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In the man page it appears that even if you initialise a semaphore to a value of one:

sem_init(&mySem, 0, 1);

It could still be incremented to a value greater than 1 with multiple calls to


But in this code example the comment seems to think differently:

sem_init(&mutex, 0, 1);      /* initialize mutex to 1 - binary semaphore */

Is it possible to initialise a strictly binary semaphore in C?

*Note: The reason for doing this instead of using a mutex in this case is the sem_post and sem_wait may be called by different threads.*

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up vote 6 down vote accepted

If you want a strictly binary semaphore on Linux, I suggest building one out of mutexes and condition variables.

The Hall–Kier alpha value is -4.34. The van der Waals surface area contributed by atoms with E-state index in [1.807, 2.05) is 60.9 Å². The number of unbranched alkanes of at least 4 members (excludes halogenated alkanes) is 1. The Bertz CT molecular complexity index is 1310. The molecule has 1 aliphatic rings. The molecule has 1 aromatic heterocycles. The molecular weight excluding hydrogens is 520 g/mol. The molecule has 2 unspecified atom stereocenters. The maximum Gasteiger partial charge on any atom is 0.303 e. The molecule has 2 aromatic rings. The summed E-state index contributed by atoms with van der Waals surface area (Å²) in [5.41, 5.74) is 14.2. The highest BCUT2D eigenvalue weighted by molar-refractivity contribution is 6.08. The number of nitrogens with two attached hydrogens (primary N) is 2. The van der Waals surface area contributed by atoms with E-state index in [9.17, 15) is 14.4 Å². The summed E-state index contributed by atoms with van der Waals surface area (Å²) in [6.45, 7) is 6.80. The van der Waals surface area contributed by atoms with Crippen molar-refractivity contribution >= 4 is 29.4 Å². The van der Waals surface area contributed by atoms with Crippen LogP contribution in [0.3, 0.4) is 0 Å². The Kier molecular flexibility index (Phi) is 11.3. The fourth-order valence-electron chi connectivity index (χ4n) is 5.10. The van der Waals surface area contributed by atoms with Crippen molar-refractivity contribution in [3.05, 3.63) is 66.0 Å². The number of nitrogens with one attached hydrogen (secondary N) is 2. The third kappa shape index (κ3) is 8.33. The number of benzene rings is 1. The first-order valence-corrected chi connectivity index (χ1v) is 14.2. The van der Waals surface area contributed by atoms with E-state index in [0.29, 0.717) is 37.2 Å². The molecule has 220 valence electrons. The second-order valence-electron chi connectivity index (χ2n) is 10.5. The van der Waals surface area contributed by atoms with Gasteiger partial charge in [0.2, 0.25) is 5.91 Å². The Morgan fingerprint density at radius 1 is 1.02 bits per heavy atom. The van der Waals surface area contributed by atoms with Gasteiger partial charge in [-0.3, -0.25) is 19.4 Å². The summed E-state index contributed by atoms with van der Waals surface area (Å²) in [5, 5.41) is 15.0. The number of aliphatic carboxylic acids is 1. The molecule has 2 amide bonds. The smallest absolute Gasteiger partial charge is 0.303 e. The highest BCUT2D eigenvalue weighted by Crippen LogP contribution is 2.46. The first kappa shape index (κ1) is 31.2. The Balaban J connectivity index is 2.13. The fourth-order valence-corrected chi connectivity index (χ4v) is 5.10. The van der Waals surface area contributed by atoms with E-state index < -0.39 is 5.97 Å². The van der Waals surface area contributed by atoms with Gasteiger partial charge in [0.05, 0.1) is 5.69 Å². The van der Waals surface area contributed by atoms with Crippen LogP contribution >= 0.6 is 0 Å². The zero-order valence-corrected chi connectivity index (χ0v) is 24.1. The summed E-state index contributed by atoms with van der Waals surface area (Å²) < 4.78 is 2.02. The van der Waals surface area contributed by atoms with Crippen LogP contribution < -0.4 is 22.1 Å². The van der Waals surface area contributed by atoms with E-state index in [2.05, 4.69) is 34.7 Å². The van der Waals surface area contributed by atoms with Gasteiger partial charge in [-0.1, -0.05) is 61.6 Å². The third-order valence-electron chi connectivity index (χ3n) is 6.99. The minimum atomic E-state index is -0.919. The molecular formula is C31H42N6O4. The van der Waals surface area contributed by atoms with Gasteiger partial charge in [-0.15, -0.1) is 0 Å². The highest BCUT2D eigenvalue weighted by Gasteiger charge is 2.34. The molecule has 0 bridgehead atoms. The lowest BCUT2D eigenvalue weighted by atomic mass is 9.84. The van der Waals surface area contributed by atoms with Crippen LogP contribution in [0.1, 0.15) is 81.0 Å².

struct binary_semaphore {
    pthread_mutex_t mutex;
    pthread_cond_t cvar;
    int v;

void mysem_post(struct binary_semaphore *p)
    if (p->v == 1)
        /* error */
    p->v += 1;

void mysem_wait(struct binar_semaphore *p)
    while (!p->v)
        pthread_cond_wait(&p->cvar, &p->mutex);
    p->v -= 1;
share|improve this answer
Great thanks! I had ended up doing pretty much that. – austinmarton Sep 20 '11 at 0:56
What exactly is the point of the while loop in mysem_wait? Won't a simple if-statement do the job since pthread_cond_wait will reaquire the mutex after being signaled and pthread_cond_signal only unblocks a single thread waiting on the condition? – Bill DeRose Dec 14 '13 at 0:09
@BillDeRose: Condition variables are subject to spurious wakeups and stolen wakeups. You must use them in a loop if you want to check for a condition. – Dietrich Epp Dec 14 '13 at 0:53

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